Peripheral vision is the range of visual perception that lies outside the central stereoscopic vision of the eyes. In a person with normal sight, visual stimuli can be perceived outside the central focus of vision in a field of over 200 degrees from side to side and over 130 degrees from top to bottom even if an object in this area cannot be directly identified by either shape, color or detail . Rapid movement in this field usually results in a reflex of turning the head in the direction of movement to aid in perception and, if the movement is headed towards the eyes, the blink reflex.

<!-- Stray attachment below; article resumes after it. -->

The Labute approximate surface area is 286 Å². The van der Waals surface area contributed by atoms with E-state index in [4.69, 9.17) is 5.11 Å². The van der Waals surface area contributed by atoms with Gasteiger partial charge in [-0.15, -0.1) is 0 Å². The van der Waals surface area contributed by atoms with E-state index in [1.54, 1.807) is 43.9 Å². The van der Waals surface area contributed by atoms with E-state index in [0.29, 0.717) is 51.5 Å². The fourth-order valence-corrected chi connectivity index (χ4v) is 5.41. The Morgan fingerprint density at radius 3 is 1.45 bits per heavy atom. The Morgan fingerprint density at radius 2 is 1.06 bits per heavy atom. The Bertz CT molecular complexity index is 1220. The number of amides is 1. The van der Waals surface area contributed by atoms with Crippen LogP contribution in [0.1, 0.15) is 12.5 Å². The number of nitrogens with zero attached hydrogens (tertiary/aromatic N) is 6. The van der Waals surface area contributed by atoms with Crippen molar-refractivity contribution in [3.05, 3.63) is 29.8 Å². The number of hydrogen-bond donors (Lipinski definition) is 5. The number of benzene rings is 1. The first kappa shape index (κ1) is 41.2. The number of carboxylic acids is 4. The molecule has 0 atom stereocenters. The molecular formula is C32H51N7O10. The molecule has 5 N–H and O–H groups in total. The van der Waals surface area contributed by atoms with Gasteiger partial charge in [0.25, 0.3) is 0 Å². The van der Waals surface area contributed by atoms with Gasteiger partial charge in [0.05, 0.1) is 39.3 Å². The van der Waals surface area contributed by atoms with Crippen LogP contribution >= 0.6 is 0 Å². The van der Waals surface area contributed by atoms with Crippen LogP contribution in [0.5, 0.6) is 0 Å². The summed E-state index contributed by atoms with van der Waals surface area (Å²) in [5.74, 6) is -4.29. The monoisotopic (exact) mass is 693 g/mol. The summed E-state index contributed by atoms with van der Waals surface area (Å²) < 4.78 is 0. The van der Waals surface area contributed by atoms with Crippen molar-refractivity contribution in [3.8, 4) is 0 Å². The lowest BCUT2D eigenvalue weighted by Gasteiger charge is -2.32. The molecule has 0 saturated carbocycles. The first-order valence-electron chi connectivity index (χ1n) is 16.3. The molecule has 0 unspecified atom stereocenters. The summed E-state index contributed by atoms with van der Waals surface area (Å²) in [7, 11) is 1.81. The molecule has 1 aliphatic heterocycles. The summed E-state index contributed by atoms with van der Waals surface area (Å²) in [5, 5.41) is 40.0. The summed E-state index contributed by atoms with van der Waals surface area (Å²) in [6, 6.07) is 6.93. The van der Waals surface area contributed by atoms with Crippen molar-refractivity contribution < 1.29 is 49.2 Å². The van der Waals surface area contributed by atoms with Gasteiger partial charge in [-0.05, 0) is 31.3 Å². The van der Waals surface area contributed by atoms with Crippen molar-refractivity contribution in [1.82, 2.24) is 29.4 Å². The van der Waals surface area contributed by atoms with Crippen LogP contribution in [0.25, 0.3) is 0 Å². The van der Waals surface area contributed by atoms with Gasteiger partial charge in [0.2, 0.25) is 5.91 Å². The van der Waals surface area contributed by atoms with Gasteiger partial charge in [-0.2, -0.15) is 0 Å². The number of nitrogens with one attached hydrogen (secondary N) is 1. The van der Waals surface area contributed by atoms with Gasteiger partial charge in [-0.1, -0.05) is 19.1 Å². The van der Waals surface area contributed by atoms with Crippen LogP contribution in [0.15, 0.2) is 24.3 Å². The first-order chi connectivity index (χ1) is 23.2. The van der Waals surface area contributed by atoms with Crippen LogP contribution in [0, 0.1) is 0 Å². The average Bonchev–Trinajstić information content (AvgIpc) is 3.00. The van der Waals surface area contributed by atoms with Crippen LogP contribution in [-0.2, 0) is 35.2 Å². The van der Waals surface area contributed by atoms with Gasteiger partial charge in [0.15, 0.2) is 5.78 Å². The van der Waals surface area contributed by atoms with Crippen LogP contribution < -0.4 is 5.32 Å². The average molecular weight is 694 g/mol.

The structure of the retina concentrates the cells that perceive detail and color in the central portion (the fovea) while cells that are more sensitive to changes in light levels and movement are concentrated towards the outer range.

Several conditions can affect peripheral vision, either permanently (such as mascular degeneration) or temporarily (alcohol or fatigue).

Peripheral vision can be measured either automatically or manually. In both cases, the patient is asked to stare straight ahead and a visual stimulus is moved into the peripheral field. Automatic machines can accurately record the position which results in a stimulus. .

Peripheral vision at Wikipedia

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